Truman State University Knocked Offline By Hackers

Tyler Cross Tyler Cross

Truman State University was attacked by hackers who infected the school with malware.

The malware took down the school’s internet connection, preventing students in the classrooms, email services, and IT department from being able to function. No group has yet to take responsibility for the attack, but Truman officials believe similar attacks are happening across multiple universities in a wave of cyberattacks.

Though systems were knocked down on April 21, they were brought back partially on April 26. However, email services and online classrooms are still offline. To restore the email services, the university is updating their systems to Office 365 Email several months earlier than they intended to.

“Originally planned for later this summer, this transition will not alter any campus email addresses. Because this transition is being done on an accelerated timeline, not all features will be immediately available, but it will allow email service to resume,” Truman State University said in a recent social media post.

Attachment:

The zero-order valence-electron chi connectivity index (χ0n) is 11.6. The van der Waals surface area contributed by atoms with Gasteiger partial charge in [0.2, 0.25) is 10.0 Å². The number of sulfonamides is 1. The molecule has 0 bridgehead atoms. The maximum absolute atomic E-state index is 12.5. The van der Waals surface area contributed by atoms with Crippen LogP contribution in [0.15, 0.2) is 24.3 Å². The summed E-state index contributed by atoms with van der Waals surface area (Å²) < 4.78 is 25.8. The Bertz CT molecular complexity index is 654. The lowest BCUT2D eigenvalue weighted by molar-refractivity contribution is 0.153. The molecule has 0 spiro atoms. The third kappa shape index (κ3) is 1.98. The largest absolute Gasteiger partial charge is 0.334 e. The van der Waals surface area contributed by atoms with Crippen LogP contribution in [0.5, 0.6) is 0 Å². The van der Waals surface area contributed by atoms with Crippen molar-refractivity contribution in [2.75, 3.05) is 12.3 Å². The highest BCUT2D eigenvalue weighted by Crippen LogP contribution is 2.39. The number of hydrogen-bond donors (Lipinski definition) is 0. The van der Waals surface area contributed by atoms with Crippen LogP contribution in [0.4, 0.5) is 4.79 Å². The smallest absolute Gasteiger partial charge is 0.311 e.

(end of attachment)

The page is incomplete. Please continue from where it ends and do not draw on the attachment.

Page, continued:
Students are being advised to use their own devices for the time being, but only while using their cellular data, not the schools Wi-Fi or any university-owned machines. To be lenient, Truman is removing the rules and penalty for missed tests, missed assignments, and other deadlines due between April 21 and the end of the semester.

Truman released an FAQ detailing the situation and providing rapid updates to the situation. In the most recent updates, it detailed that hourly employee time clocks are functioning again, and the Student Research Conference is expected to go as normal, though students who don’t feel prepared to present dont have to.

However, while things return to normal, there’s still no information regarding who the hackers are or if any data has been stolen from students or the university. Truman officials claim that it’s too early to tell what’s been stolen, if anything.

About the Author

About the Author

Tyler is a writer at SafetyDetectives with a passion for researching all things tech and cybersecurity. Prior to joining the SafetyDetectives team, he worked with cybersecurity products hands-on for more than five years, including password managers, antiviruses, and VPNs and learned everything about their use cases and function. When he isn't working as a "SafetyDetective", he enjoys studying history, researching investment opportunities, writing novels, and playing Dungeons and Dragons with friends."